Lertap is an Excel application. Its input and output "files" are standard Excel worksheets nested within a standard Excel workbook.
We have found that users will often have an Excel worksheet with data which they'd like to use with Lertap. If they rename the worksheet to Data, and add another sheet called CCs, will Lertap work?
Yes. And no. Lertap will certainly work, but its output may be poorly formatted and difficult to read. There are often font problems. Lertap has a preferred font: Verdana. If the user's workbook is based on a different font, Lertap's output may be adversely affected.
When such problems arise, we suggest this: use Lertap's New menu to make a new blank Lertap workbook. Then, copy all of the data records from the original workbook, and paste them into Lertap's Data worksheet. This generally works without problem.
We have seen numerous "text" files imported to Lertap without problem. For a fairly thorough example, we recommend a visit to this URL:
Back a few years, we happened to be in Central Java, Indonesia, where we saw some 20,000 provincial high school test results imported to Lertap from a "dBASE" file set up by a scanner. The dBASE file had three tab-delimited fields: record number, student ID code, and a string of 80 item responses. A straightforward copy-and-paste from the dBASE file to a Lertap DATA worksheet, followed by application of "The Spreader" in the Data worksheet's third column, quickly set up the data for Lertap processing.
Lertap has a special ability to import the text (DAT) files used by the ITEMAN program. This could well serve as a general means of importing data prepared by a scanner. Read about it in the next topic.
Are you aware of Excel's ability to dissect a text file? Excel has a "text import wizard", a useful tool which can be of real help when you've got to take apart a text file (the "DAT" files output from some scanners are usually simple text files).
This wizard can be whizzed up in a couple of ways. One way is to use Excel's File / Open options, and under Files of type: ask for "All Files (*.*)", then browse to the file you've got in mind. Or, use Excel's Data / Import External Data, and follow the same steps. If the file you point to is purely text, Excel opens a dialog box which allows the file's contents to be cut out, field by field, and placed in the columns of a new Excel worksheet.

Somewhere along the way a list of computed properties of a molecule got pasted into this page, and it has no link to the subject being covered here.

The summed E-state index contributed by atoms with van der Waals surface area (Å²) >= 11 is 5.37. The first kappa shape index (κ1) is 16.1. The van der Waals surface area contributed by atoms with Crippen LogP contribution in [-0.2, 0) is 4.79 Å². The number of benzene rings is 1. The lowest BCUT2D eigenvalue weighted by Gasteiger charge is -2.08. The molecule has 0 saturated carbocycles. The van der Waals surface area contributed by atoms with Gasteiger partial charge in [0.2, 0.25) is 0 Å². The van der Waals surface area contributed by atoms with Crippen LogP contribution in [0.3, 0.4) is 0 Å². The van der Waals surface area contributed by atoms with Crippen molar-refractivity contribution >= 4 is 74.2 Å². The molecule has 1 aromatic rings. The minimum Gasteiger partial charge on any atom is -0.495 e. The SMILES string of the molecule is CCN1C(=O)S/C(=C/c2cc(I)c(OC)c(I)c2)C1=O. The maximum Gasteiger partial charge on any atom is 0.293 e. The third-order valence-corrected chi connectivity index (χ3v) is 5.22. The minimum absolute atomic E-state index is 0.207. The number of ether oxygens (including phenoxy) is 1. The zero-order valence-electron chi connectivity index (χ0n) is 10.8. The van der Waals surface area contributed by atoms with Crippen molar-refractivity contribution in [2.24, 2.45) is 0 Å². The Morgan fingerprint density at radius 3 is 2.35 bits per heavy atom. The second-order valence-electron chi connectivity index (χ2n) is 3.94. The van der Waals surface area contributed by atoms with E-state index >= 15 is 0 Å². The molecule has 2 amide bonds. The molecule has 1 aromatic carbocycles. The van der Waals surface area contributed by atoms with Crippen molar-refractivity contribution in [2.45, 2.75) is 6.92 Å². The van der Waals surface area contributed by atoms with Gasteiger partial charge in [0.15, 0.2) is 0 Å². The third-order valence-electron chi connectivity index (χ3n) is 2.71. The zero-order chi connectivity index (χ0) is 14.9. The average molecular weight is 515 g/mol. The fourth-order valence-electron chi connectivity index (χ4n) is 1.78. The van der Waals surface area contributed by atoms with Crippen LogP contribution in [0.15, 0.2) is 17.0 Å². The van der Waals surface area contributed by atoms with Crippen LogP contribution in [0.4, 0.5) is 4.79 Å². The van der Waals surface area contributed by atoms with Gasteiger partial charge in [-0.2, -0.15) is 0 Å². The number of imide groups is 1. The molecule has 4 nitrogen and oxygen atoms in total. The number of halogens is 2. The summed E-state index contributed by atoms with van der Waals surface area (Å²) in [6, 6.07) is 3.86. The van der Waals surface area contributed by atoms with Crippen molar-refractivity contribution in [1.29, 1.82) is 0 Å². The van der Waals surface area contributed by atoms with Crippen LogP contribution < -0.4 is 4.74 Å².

Here's a picture of Excel's text importer in action:
Doesn't the Excel Import Wizard look pretty useful? It is, but beware: it's got a problem. Yes. If there's a string of item responses to be imported, watch out. You have to make sure that the string has no blanks at the start.
Have a look at this screen shot:
Look at row 22 above. It has four blanks at the beginning, probably signifying unanswered questions. When the wizard is asked to import the string of responses, chances are real good it'll simply lop off those four blanks, shifting the string to the left. This is real bad -- this record's test score is going to be wrong.
How to control for this problem? Well, if the file has been created by a scanner, see if the scanner can't be coaxed into saving its data in an Excel-ready format, such as, perhaps, a "csv" file (comma-separated values). Such files come into Excel without having a need to be converted. Another useful format is the trusty old dBASE one mentioned above.
If you want to talk to us about this type of problem, just zip off an email to email@example.com. We'll get back to you as soon as we're in from camping.
Note: the topics discussed here are also presented in the "samples" website.
While talking about strings of item responses, don't forget about "The Spreader". It's tailor-made to take strings of responses apart, and it loves to be put to work.
As to exporting Lertap worksheets, making them ready for use in another package: some packages, notably SPSS for Windows, readily work with the 'xls' and 'xlsx' workbook formats used by Excel. In SPSS 17, or later, use File / Open / Data, and select Files of Type: Excel.
Lertap comes ready to export to programs such as XCALIBRE and SCheck: see the discussion related to having Lertap make its own DAT file.